Interviewed in Zagreb on 28 September 2014
What could posters, an animated rock-opera, Pink Floyd, and a film tribute to a mother have in common? In the world of Jodie Mack, a young American author of experimental films, such combinations are not out of ordinary. Her guest appearances on respectable festivals, like for example the London Film Festival and New York Film Festival, brought Jodie to Zagreb where she was a guest on, of course, the September’s 25fps – the International Festival of Experimental Film and Video. She presented her programme that had already been seen by the New Yorkers in the section Views From The Avant-Garde (of the New York Film Festival). A kind of cine-performance or a cinema-stage appearance by Mack, titled Let Your Light Shine, is in fact a collection of her short films that investigate formal principles of abstract film. Nevertheless, this is not where the story ends.
The young artist and educator was not content with mere curatorial journey through her own opus, but she has actively been involved in the presentation of these works. She has assumed the role of performer who is not only a guide through the works, but also singer of parts of the audio recording. This experimental film-music performance is not the standard, but is peculiarity of Jodie Mack, who has built her artistic obsessions exactly on carefully composed collages, abstractions, and psychedelic, stroboscopic, editing interventions into the material of ephemera, outdated formats of popular culture and self-repeating samples, from those of textiles and clothes, all the way to decorations of the surrounding space. Among all these, what is high art or low art, what is the difference and, is there any at all? Are we able at all to place it into categories?
In the several years of her activities and insisting on hand craft and analog animation, Mack has built a large opus, in terms of number of works, as well as she has rightfully drawn the attention of and has been awarded by the experimental film scene. She has gone so far in deconstruction of abstraction that she is also called an anti-animator, which is certainly not the impression when meeting her in person. While being a guest at the 25fsp – she admires the festival and certainly notices its female energy – Jodie Mack was extremely talkative and interesting collocutor. Also, she was always cheerful, cordial, and optimistic when met in the streets of the city. Her status of educator and professor of animation at the Dartmouth College has also enabled her to observe some phenomena of experimental creation objectively and from a necessary distance and, what is most important, to instruct her students about these issues.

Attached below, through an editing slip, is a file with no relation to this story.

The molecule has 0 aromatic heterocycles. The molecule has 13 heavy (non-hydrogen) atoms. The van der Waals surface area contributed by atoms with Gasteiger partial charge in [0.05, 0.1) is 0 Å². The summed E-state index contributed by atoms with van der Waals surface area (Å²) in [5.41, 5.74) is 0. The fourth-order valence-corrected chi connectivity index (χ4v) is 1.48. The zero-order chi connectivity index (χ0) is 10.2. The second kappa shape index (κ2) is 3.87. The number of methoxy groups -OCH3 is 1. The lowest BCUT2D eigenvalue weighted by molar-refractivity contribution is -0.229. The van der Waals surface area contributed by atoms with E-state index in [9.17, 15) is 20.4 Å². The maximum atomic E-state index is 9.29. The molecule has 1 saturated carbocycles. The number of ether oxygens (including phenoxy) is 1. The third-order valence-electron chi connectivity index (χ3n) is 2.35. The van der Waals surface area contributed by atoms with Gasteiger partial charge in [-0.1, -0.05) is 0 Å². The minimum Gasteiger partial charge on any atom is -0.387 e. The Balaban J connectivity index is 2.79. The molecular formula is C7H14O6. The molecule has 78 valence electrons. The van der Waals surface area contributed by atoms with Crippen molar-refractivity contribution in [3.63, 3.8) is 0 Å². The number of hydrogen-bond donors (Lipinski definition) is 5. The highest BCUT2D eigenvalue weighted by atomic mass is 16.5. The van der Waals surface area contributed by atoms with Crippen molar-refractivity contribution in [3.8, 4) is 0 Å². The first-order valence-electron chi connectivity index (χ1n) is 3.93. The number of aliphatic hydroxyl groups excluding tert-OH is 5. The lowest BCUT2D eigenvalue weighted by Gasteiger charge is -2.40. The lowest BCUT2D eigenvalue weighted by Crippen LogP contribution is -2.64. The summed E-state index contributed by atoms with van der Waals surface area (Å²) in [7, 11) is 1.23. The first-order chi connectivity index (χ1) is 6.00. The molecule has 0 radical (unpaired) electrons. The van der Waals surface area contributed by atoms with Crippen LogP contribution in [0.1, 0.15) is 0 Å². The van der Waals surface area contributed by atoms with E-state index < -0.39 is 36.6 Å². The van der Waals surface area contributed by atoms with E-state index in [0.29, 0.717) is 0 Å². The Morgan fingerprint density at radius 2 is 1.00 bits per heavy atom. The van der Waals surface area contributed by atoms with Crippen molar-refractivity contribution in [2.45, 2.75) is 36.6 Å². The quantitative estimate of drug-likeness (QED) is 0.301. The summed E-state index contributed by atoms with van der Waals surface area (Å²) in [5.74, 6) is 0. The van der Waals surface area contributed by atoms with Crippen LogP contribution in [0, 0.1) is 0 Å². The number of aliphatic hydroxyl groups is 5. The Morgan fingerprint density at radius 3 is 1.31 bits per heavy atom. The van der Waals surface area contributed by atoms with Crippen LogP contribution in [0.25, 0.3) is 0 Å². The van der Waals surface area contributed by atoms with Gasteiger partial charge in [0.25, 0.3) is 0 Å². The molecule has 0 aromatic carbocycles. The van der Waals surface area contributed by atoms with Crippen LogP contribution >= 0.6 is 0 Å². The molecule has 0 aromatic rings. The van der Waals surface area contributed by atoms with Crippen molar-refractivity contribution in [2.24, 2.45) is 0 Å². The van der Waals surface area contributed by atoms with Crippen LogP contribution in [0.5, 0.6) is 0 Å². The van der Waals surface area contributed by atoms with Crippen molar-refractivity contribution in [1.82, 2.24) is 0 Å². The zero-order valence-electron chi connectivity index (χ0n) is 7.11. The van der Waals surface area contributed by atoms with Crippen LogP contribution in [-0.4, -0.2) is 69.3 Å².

As part of the quite visited performance, which was well accepted by the audience and presented within the programme Expanded Cinema, the films New Fancy Foils, Undertone Overture, Dusty Stacks of Mom: The Poster Project, Glistening Thrills, and Let Your Light Shine were presented.
ORIS: Yesterday you had your performance here, what was it like? Were you satisfied with the crowd?
Jodie Mack: I think it went pretty well. It was a huge room, the biggest room I have ever performed in, I would say. And, the audience seemed to respond quite warmly, which was nice. It is always a gamble to play this sort of thing for any audience, to think how they might react to certain things. I did not hear any audible laughter during the funny parts, though…
ORIS: Did you expect one?
Jodie Mack: I did not; it depends on the culture, you know what I mean.
ORIS: That was actually my next question. Can you draw some differences between European and American audiences?